It was book club again last night, and Ms Thrifty and I had already exchanged our views about E. M. Forster’s A Room With A View in the bookshop on Monday. I love the book, one of Forster’s funniest and sunniest stories. ‘I can’t imagine how anyone could dislike it,’ I said to Ms Thrifty. ‘But I know I’ll get to book club and find that people do.’
Well it was ever thus. We divided into two camps, four who enjoyed it against three (all who either abandoned or skim read it) who didn’t. It was, apparently, boring. And Lucy was silly.
Well of course Lucy is silly. If Lucy isn’t very young and unformed and foolish, if she isn’t unduly influenced by the superficial and the conventional, if her own desires aren’t opaque and confusing to her, then you wouldn’t have a coming of age story at all. You’d have a Lucy Tackles The World and Wins story. Completely different!
So, A Room With A View opens to a scene in Florence, Italy, in the Pension Bertolini, where Lucy and her chaperone cousin, Charlotte Bartlett, have just arrived. A typical Forsterian muddle is taking place. Having bemoaned the lack of a view from their rooms, Charlotte is cast into social horror when a father and son team, the Emersons, offer to exchange rooms with them. Charlotte, who has an entertainingly vast and complex system of social etiquette, feels they cannot be beholden in this way to complete strangers, and worse, men of a socially inferior class. Whilst the moaning was entirely valid and permissible, a resolution to the problem removes the genteel delight in melancholy, and would involve Charlotte being truly grateful, a position that her ‘poor relative’ situation in life makes intolerable for her. The men insist, and eventually the ladies exchange rooms, with Charlotte then honing in on the larger of the two, for the wholly irrational reason that it previously belonged to the young son. For Lucy to occupy it subsequently might indicate a mixing of the sexes that verges on the improper.
Everything that happens in the novel is a sort of expansion of the themes and issues in this opening scene. Forster delights in gently teasing his uptight characters, caught in social webs of their own making. During their time in Florence, Lucy will be introduced to a wider society than she has ever known before, and abroad (where exciting things always happen in Forster’s novels) the rules are less rigid and clear cut than at home. Perhaps for this reason, she is forced to witness nature red in tooth and claw, not the polite simulacrum of life that is considered correct in England. A young Italian is stabbed in front of her as she tours the sights of the city, and George Emerson is there to catch her when she faints. This event is a source of shame and perplexity to Lucy, who cannot process the deep and rich emotions it provokes. But when George kisses her during an outing to the countryside, the battlelines seem more obviously drawn. In a move that sits cleverly on the boundaries of protective instinct and overreaction, Charlotte Bartlett bundles Lucy away to Rome.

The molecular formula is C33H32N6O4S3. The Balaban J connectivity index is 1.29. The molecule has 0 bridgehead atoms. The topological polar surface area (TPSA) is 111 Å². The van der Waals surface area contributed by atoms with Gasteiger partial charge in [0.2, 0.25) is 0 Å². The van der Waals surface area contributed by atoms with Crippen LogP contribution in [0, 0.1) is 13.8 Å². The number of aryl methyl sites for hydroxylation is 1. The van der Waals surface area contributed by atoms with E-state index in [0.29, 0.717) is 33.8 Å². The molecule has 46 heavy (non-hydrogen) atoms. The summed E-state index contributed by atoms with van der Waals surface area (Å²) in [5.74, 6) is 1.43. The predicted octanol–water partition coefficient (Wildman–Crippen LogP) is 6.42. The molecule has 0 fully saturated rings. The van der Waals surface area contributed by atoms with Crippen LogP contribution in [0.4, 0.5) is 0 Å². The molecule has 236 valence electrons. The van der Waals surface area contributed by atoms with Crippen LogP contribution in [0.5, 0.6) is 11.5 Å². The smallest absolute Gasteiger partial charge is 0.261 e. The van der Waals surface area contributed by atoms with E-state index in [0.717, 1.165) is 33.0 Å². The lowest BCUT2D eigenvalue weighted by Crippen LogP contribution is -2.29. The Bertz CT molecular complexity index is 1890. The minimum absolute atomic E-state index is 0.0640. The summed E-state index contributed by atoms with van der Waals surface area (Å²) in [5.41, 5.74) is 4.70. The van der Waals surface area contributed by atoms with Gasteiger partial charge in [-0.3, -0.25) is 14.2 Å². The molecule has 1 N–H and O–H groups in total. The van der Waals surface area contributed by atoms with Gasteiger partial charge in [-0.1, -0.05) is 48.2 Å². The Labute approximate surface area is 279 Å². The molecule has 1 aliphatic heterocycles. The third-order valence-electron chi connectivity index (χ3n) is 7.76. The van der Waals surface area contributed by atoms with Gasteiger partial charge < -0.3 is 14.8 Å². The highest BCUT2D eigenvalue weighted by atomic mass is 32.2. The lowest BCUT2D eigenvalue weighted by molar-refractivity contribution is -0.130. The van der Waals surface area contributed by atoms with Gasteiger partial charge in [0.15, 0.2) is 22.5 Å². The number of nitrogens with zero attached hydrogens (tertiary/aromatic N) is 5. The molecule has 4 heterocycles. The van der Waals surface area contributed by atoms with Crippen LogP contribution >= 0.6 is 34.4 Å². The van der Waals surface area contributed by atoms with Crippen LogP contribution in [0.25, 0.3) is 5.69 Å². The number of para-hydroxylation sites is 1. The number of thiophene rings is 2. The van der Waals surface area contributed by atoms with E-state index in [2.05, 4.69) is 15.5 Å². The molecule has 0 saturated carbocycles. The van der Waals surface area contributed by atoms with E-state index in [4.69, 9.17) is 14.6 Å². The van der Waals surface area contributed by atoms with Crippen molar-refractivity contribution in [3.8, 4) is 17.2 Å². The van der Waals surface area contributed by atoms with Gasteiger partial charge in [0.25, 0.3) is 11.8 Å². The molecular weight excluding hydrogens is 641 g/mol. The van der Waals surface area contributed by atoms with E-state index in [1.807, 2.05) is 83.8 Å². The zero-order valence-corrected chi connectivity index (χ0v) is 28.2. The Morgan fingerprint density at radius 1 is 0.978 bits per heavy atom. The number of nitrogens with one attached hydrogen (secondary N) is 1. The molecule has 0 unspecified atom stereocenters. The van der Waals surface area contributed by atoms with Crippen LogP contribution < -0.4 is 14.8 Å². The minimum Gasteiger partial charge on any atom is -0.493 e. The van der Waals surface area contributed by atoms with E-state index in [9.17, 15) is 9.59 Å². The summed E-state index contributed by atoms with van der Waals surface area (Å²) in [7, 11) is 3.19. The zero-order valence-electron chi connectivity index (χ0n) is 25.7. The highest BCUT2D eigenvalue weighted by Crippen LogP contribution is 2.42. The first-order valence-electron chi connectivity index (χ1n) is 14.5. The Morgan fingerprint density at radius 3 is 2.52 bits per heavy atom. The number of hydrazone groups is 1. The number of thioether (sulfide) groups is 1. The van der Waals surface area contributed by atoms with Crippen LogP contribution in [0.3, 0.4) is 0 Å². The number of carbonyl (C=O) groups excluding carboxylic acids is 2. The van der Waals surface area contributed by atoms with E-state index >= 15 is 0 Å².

The narrative picks up the story with Lucy now back home enjoying the comforts of Windy Cottage, her charming, eccentric home, and recently affianced to that 1900s geek, Cecil, whom she met in Rome. But the consequences of her holiday romance stretch further than she could have imagined when Cecil, in a bid to annoy the snobbish local Lord of the Manor, offers empty cottages to the Emersons whom he meets in the National Gallery. It is clear that Cecil is a bad match for Lucy, for although he loves her, he wishes to mould her into his own vision of womanly perfection. And Lucy has a tricky choice, which for the most part she attempts to deny to herself. Should she stay with Cecil, whose suffocating propriety will stifle all that has the power to be liberated within her, but whose rich family offers her a good match, or is she able to perceive her real love for George, whose family situation is not a good one in terms of class and breeding? Forster is on the side of the angels here, rooting for Lucy to act spontaneously, to give in to passion rather than polite convention, and to exchange a society bound by mimsy, life-fearing insistence on delicacy of behaviour, for one that values moments of beauty, moment striking for their natural generosity, warmth, vitality and authenticity.
What I admire most about Forster’s novels is his brilliant characterisation. He has the knack of creating people who may well be infuriating but who do it in an extremely amusing, believable manner. Like Jane Austen, he presents us with friends and relatives who would probably be nightmares in real life, but who manage to be endearing in his pages. I love Mr Beebe, the diplomatic parson (‘It was one of Mr Beebe’s chief pleasures in life to provide people with happy memories’) who does everything he can to clear Lucy’s path and smooth over her troubles, but who disapproves of all her love relationships. And Charlotte Bartlett is an amazing creation, the irritating spinster who draws attention to herself by extravagant and unnecessary gestures towards self-sacrifice which she can never quite see through. This is Forster’s happy book, his light-hearted holiday book, in which nothing really bad ever happens to anyone (apart from the stabbed Italian). It’s my kind of comfort reading, and the sort of book I’d reread for boosting morale, but alas, not everyone finds it to be so.